CAMPACC articles, reports...
Proscription on Trial: The Tamil Experience
Reports and speeches from a public meeting in Parliament on the purpose and continuing effects of the Terrorism Act 2000 in proscribing 'terrorist organisations'.
by Vicki Sentas, CAMPACC
On 28 October 2009, a public meeting held in parliament interrogated the purpose and continuing effects of the Terrorism Act 2000, in proscribing ‘terrorist organisations.’ These laws criminalise a broad range of political, emotional and financial support for non state actors in armed conflicts regardless of whether those conflicts are against violent occupations or incursions in self-defence, in accordance with international law. Over the last decade, the impacts of ‘terrorist’ bans on diaspora communities in the UK seeking self-determination abroad, such as the Tamil, Kurdish, Baloch and Palestinian people, have been devastating for the prospect of just resolution of political conflicts.
Entitled ‘Proscription on Trial: The Tamil Experience’, the meeting was organised by the Campaign Against Criminalising Communities (CAMPACC) and the British Tamil Law Foundation, and hosted by MPs Siobhain McDonagh and Joan Ryan. The forum highlighted the recent trial of a leading Tamil community representative in the UK, Shanthan (Arunachalam Chrishanthakumar). On the 12 June 2009 Shanthan was sentenced to two years imprisonment for providing humanitarian support to the Tamil Tigers of Tamil Eelam (LTTE). Under the law which bans the LTTE in the UK, goods for aid and development, which the Judge accepted were not military, were nevertheless still caught by the ‘terrorism’ law as a ‘benefit for the LTTE’ - even though at the time, the LTTE were not banned in Sri Lanka and a ceasefire was in place.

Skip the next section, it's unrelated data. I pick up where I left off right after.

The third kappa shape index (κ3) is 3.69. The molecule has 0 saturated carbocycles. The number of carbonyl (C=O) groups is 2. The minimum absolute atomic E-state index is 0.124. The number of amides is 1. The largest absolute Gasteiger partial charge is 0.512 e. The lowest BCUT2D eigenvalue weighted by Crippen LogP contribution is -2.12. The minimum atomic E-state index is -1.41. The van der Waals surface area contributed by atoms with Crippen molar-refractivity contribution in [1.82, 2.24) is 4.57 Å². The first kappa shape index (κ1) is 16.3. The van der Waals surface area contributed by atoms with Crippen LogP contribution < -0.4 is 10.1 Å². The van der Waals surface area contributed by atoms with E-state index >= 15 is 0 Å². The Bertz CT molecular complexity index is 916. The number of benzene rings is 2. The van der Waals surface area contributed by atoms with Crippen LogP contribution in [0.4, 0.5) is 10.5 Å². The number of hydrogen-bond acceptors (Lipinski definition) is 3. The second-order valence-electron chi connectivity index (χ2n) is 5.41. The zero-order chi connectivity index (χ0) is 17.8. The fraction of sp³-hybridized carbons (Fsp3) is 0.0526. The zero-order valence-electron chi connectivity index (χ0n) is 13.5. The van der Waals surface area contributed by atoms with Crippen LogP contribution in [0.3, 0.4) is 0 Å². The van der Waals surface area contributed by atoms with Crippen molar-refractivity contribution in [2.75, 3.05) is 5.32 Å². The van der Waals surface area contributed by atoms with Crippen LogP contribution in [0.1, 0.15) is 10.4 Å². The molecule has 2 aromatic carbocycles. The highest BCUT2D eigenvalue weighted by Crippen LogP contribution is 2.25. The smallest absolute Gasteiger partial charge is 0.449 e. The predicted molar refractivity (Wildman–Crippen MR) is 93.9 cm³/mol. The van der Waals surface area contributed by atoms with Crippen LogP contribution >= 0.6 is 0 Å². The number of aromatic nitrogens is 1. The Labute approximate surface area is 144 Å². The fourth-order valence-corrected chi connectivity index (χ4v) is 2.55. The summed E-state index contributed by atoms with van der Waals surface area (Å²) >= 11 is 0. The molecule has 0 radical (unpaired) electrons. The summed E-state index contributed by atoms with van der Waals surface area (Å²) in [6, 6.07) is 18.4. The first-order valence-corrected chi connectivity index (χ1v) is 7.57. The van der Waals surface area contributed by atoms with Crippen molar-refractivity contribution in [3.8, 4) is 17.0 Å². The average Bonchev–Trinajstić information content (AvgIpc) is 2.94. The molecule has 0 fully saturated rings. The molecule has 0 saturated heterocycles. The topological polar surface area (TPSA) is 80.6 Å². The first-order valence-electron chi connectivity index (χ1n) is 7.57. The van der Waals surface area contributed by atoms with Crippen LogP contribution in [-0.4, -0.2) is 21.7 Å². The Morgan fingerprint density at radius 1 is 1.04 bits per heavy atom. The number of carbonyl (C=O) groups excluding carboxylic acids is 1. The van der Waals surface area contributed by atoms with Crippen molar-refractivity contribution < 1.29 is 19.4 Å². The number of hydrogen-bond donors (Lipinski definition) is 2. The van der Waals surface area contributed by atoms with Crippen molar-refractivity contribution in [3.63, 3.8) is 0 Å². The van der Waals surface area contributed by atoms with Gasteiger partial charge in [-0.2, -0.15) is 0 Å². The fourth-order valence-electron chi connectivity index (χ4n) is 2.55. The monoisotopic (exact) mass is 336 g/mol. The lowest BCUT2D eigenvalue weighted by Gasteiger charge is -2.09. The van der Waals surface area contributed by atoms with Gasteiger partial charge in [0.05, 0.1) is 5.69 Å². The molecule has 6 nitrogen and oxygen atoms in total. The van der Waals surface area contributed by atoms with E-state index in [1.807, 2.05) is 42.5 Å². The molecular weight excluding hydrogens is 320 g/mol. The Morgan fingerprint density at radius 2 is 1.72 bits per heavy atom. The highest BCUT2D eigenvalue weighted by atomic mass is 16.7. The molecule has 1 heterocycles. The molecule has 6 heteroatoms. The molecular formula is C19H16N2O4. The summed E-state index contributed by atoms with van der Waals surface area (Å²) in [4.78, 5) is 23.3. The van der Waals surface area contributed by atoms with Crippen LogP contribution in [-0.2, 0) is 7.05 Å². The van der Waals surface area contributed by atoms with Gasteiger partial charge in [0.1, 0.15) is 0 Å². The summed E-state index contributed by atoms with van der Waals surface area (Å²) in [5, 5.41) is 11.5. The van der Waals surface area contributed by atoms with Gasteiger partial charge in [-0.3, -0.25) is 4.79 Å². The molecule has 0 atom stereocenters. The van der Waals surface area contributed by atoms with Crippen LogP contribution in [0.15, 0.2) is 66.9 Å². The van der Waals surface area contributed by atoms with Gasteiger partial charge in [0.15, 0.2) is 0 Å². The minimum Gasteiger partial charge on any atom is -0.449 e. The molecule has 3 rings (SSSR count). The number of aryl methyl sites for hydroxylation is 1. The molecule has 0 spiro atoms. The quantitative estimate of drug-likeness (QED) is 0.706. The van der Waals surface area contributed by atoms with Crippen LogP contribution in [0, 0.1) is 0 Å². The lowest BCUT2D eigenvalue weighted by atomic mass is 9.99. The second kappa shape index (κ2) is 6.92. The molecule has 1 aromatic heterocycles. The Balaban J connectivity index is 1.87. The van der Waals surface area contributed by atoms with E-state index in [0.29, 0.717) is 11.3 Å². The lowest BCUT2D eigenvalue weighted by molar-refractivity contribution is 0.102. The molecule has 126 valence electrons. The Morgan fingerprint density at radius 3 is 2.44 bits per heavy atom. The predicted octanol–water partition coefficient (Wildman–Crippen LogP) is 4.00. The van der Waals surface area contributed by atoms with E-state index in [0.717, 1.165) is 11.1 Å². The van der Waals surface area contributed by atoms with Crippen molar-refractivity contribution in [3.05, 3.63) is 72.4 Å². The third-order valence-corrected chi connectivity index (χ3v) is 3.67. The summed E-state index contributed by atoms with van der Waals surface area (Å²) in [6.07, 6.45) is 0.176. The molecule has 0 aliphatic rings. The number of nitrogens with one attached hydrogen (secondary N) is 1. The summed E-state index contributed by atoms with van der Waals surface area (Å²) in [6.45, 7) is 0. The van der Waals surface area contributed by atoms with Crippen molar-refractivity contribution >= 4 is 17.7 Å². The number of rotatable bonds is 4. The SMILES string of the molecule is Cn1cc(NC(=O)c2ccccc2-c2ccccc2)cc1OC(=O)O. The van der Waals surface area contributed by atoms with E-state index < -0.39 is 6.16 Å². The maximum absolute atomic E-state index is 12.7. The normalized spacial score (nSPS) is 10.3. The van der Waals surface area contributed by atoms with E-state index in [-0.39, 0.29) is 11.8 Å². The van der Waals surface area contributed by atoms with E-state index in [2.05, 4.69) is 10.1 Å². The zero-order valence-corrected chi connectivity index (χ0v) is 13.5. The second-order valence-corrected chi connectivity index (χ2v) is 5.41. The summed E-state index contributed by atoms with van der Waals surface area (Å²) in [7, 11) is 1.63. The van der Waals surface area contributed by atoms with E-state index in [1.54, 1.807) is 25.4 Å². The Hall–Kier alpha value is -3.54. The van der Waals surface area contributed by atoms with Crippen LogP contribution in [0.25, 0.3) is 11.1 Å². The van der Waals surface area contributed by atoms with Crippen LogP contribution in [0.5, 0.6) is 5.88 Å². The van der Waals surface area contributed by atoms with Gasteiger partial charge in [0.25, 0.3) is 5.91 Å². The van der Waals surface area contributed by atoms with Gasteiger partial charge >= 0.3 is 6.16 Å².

Addressing the meeting, Shanthan’s Lawyer Matt Foot, highlighted the multiple ways in which this prosecution reveals the political operation of the laws. As Foot explained, the prosecution alleged that the electrical items Shanthan had sent to Sri Lanka where for the purpose of making bombs. However, after the prosecutions case collapsed - its own expert witness found the equipment could not be used to make a bomb – the prosecution changed its strategy. No longer able to claim that Shanthan’s action were related to causing harm, the very fact that humanitarian aid was supplied to the LTTE constituted it as ‘terrorism’, as it was for the ‘benefit’ of a terrorist organisation. In this way, aid and support to long standing civil armed conflicts, not only that in Sri Lanka, but to Palestine, Kurdistan and Baluchistan, for example, is legally and politically constructed as terrorist.
The Judge said he was bound under the laws to give Shanthan a prison sentence although he believed Shanthan was “a thoroughly decent man” and that he was central to negotiations for peace and resolution of the conflict in Sri Lanka. The Judge said of Shanthan: “He did not wish the peace process to fail and civil war to reconvene, as tragically happened. Whatever he did for the Tamils and the LTTE, he did not do it in order to assist them in war. He did them to assist in maintaining the peace process.”